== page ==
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New “vertical map” of airborne microorganisms indicates how global warming will impact global ecosystems
8 February 2022

(Right to left) Team leader Prof Stephan Schuster, Research Director (Meta-'omics & Microbiomes), SCELSE, NTU; Dr Daniela Moses,
Deputy Research Director (Meta-'omics & Microbiomes); Dr Elena Gusareva, Research Fellow; and Dr Irvan Luhung, Senior Research Fellow.

 

NEWS RELEASE

Singapore, 8 Feb 2022

New “vertical map” of airborne microorganisms indicates how global warming will impact global ecosystems

In a landmark study of airborne microorganisms from ground level up to 3,500 metres, scientists from the SingaporeCentre for Environmental Life Sciences Engineering (SCELSE) at Nanyang Technological University,Singapore (NTU Singapore) have found that bacteria and fungi populate the planet’s lower atmosphere invery specific ways and if changed, may negatively impact human health and food supply.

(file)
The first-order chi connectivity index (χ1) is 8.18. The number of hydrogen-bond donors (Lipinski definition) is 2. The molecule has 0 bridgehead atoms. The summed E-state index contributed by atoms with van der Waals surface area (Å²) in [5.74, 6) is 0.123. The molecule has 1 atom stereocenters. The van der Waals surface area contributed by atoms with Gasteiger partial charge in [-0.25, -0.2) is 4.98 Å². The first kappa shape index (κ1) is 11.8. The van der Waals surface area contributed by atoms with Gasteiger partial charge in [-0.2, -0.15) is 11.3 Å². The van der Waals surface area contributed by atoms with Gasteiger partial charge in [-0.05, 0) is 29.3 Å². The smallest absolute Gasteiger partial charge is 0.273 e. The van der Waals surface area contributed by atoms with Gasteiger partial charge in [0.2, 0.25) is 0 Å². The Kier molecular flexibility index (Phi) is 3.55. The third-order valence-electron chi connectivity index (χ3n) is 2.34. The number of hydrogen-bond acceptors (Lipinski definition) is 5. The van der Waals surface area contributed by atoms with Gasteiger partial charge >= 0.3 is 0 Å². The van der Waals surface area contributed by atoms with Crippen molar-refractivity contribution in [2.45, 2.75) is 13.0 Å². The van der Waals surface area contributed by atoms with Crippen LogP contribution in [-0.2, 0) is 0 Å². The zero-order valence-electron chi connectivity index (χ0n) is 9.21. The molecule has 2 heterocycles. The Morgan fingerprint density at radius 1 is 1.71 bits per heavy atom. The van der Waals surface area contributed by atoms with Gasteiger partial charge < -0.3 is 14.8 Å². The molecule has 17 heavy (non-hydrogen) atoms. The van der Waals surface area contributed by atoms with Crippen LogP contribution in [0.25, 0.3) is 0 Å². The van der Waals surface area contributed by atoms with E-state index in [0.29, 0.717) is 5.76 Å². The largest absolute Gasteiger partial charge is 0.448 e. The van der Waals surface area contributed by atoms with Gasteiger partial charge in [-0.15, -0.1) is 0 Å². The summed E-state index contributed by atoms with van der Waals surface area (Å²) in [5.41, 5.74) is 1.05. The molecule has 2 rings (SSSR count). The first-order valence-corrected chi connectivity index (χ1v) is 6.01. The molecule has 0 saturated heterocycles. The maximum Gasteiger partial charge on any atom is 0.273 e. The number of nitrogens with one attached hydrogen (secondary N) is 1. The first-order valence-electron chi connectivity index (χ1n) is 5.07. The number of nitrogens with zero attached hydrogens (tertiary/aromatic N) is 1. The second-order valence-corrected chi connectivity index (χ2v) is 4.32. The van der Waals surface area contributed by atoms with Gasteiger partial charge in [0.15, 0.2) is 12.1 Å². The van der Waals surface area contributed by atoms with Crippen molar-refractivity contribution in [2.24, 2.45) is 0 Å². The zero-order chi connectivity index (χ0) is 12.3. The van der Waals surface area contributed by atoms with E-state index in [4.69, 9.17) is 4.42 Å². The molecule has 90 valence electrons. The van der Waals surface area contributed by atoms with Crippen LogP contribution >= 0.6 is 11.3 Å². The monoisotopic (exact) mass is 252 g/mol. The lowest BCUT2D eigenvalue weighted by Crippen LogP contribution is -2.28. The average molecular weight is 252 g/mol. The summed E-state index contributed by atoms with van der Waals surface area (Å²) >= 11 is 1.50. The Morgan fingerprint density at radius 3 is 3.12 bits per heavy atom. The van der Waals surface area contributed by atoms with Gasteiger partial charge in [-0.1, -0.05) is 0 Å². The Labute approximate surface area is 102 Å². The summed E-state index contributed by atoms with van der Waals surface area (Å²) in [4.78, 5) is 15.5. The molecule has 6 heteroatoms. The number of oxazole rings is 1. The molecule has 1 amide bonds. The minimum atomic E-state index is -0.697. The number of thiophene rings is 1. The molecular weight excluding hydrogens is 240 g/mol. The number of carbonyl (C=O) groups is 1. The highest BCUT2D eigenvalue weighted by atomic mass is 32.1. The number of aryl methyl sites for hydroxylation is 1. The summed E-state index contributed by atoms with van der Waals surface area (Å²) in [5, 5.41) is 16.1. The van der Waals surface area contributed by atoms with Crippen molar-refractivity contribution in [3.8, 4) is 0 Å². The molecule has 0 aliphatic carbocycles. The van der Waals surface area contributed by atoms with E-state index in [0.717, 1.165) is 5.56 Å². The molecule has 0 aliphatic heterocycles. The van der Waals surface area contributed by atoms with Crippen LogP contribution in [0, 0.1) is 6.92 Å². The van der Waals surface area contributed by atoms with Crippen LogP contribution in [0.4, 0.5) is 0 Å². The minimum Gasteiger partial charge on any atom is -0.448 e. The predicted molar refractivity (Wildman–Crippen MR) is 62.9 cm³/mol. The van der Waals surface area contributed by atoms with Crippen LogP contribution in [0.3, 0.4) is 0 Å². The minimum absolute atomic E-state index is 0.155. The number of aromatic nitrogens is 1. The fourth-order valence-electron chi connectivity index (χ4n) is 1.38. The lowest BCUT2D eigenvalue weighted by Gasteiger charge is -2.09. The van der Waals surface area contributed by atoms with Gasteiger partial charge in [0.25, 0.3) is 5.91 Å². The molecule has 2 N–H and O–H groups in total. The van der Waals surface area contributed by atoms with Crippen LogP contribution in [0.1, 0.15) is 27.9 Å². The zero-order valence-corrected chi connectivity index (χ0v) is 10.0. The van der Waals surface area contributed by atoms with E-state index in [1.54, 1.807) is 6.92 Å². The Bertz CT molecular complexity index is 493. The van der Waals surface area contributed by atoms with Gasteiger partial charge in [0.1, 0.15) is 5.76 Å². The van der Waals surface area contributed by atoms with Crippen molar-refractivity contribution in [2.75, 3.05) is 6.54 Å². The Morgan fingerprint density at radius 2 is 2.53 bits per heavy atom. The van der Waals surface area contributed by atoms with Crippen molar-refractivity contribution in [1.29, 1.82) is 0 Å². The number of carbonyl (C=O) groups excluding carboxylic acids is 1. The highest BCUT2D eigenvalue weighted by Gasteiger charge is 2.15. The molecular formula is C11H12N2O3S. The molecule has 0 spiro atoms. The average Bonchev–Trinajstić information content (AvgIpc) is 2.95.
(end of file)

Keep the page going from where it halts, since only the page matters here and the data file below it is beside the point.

Using a combination of a 200-metre meteorological tower and a research aircraft that circled at different heightsfrom 300 metres to 3,500 metres to gather the necessary measurements, the researchers found that temperaturewas the single most important factor influencing the composition of airborne microbial communities.


As the temperature of the air changes, the species found and the ratio of bacteria to fungi change significantly.These findings suggest that the currently observed increase in global temperature will have an impact on theatmospheric microbial ecosystem, as well as planetary terrestrial and aquatic ecosystems.